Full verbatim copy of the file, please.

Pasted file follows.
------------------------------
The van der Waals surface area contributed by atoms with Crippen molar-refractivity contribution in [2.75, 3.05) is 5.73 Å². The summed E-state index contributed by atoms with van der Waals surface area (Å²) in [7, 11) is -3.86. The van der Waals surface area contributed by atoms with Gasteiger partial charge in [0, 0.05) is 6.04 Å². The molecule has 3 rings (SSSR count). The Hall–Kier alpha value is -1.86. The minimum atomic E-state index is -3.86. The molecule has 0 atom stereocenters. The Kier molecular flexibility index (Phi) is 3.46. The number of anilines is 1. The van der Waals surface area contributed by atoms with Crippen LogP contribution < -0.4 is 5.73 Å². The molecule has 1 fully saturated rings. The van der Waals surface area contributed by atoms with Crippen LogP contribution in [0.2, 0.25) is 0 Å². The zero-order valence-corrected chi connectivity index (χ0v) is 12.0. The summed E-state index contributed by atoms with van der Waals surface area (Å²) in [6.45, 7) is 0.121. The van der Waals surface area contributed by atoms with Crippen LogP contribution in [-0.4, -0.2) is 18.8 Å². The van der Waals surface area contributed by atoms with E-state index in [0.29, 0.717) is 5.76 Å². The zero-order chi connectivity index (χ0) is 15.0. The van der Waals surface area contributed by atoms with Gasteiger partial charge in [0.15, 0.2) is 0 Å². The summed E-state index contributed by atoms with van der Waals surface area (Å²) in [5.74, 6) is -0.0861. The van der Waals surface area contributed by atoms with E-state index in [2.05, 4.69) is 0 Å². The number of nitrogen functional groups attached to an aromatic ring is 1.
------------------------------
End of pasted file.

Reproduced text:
The van der Waals surface area contributed by atoms with Crippen molar-refractivity contribution in [2.75, 3.05) is 5.73 Å². The summed E-state index contributed by atoms with van der Waals surface area (Å²) in [7, 11) is -3.86. The van der Waals surface area contributed by atoms with Gasteiger partial charge in [0, 0.05) is 6.04 Å². The molecule has 3 rings (SSSR count). The Hall–Kier alpha value is -1.86. The minimum atomic E-state index is -3.86. The molecule has 0 atom stereocenters. The Kier molecular flexibility index (Phi) is 3.46. The number of anilines is 1. The van der Waals surface area contributed by atoms with Crippen LogP contribution < -0.4 is 5.73 Å². The molecule has 1 fully saturated rings. The van der Waals surface area contributed by atoms with Crippen LogP contribution in [0.2, 0.25) is 0 Å². The zero-order valence-corrected chi connectivity index (χ0v) is 12.0. The summed E-state index contributed by atoms with van der Waals surface area (Å²) in [6.45, 7) is 0.121. The van der Waals surface area contributed by atoms with Crippen LogP contribution in [-0.4, -0.2) is 18.8 Å². The van der Waals surface area contributed by atoms with E-state index in [0.29, 0.717) is 5.76 Å². The zero-order chi connectivity index (χ0) is 15.0. The van der Waals surface area contributed by atoms with Gasteiger partial charge in [0.15, 0.2) is 0 Å². The summed E-state index contributed by atoms with van der Waals surface area (Å²) in [5.74, 6) is -0.0861. The van der Waals surface area contributed by atoms with E-state index in [2.05, 4.69) is 0 Å². The number of nitrogen functional groups attached to an aromatic ring is 1.